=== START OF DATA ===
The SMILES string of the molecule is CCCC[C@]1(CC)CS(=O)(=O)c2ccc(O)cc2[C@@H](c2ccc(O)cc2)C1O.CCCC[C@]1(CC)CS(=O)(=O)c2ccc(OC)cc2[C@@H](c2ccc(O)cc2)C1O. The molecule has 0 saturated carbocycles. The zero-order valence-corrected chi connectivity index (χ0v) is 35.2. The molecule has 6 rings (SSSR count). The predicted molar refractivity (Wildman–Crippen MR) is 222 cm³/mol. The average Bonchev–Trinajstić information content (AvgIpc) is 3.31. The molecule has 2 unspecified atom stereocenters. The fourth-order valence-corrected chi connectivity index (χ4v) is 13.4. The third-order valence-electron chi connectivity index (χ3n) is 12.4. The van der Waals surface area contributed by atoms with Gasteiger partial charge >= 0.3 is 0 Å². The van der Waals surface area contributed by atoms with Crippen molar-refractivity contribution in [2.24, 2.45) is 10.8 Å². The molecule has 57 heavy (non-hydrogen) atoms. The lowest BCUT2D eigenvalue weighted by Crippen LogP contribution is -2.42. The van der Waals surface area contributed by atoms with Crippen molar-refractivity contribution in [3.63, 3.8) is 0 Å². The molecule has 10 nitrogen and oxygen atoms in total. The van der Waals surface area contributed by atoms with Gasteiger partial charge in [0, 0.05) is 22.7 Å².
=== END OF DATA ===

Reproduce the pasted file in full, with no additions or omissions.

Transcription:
The SMILES string of the molecule is CCCC[C@]1(CC)CS(=O)(=O)c2ccc(O)cc2[C@@H](c2ccc(O)cc2)C1O.CCCC[C@]1(CC)CS(=O)(=O)c2ccc(OC)cc2[C@@H](c2ccc(O)cc2)C1O. The molecule has 0 saturated carbocycles. The zero-order valence-corrected chi connectivity index (χ0v) is 35.2. The molecule has 6 rings (SSSR count). The predicted molar refractivity (Wildman–Crippen MR) is 222 cm³/mol. The average Bonchev–Trinajstić information content (AvgIpc) is 3.31. The molecule has 2 unspecified atom stereocenters. The fourth-order valence-corrected chi connectivity index (χ4v) is 13.4. The third-order valence-electron chi connectivity index (χ3n) is 12.4. The van der Waals surface area contributed by atoms with Gasteiger partial charge >= 0.3 is 0 Å². The van der Waals surface area contributed by atoms with Crippen molar-refractivity contribution in [2.24, 2.45) is 10.8 Å². The molecule has 57 heavy (non-hydrogen) atoms. The lowest BCUT2D eigenvalue weighted by Crippen LogP contribution is -2.42. The van der Waals surface area contributed by atoms with Crippen molar-refractivity contribution in [3.63, 3.8) is 0 Å². The molecule has 10 nitrogen and oxygen atoms in total. The van der Waals surface area contributed by atoms with Gasteiger partial charge in [0, 0.05) is 22.7 Å².